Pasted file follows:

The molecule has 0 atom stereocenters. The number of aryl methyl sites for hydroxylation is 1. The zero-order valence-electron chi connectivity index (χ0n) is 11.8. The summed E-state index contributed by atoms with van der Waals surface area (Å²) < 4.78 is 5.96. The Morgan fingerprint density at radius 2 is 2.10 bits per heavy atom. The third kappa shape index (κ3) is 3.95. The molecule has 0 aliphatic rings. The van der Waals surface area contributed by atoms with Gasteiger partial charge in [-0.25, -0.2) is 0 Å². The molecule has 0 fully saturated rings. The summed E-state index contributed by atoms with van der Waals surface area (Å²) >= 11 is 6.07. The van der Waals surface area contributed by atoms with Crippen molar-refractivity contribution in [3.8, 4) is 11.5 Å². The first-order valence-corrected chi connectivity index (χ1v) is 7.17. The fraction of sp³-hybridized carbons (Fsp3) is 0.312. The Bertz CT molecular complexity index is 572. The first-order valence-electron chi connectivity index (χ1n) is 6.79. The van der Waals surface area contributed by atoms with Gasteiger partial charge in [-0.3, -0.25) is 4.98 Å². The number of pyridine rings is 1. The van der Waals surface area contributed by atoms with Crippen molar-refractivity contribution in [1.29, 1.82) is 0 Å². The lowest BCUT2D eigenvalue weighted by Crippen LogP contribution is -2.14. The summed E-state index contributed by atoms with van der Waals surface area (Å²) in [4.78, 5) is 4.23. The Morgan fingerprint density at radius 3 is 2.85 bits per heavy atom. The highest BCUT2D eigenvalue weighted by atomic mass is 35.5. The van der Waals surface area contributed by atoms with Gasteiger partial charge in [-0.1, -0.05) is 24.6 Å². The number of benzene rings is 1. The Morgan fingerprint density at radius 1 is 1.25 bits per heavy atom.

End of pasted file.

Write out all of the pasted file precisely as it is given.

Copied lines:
The molecule has 0 atom stereocenters. The number of aryl methyl sites for hydroxylation is 1. The zero-order valence-electron chi connectivity index (χ0n) is 11.8. The summed E-state index contributed by atoms with van der Waals surface area (Å²) < 4.78 is 5.96. The Morgan fingerprint density at radius 2 is 2.10 bits per heavy atom. The third kappa shape index (κ3) is 3.95. The molecule has 0 aliphatic rings. The van der Waals surface area contributed by atoms with Gasteiger partial charge in [-0.25, -0.2) is 0 Å². The molecule has 0 fully saturated rings. The summed E-state index contributed by atoms with van der Waals surface area (Å²) >= 11 is 6.07. The van der Waals surface area contributed by atoms with Crippen molar-refractivity contribution in [3.8, 4) is 11.5 Å². The first-order valence-corrected chi connectivity index (χ1v) is 7.17. The fraction of sp³-hybridized carbons (Fsp3) is 0.312. The Bertz CT molecular complexity index is 572. The first-order valence-electron chi connectivity index (χ1n) is 6.79. The van der Waals surface area contributed by atoms with Gasteiger partial charge in [-0.3, -0.25) is 4.98 Å². The number of pyridine rings is 1. The van der Waals surface area contributed by atoms with Crippen molar-refractivity contribution in [1.29, 1.82) is 0 Å². The lowest BCUT2D eigenvalue weighted by Crippen LogP contribution is -2.14. The summed E-state index contributed by atoms with van der Waals surface area (Å²) in [4.78, 5) is 4.23. The Morgan fingerprint density at radius 3 is 2.85 bits per heavy atom. The highest BCUT2D eigenvalue weighted by atomic mass is 35.5. The van der Waals surface area contributed by atoms with Gasteiger partial charge in [-0.1, -0.05) is 24.6 Å². The number of benzene rings is 1. The Morgan fingerprint density at radius 1 is 1.25 bits per heavy atom.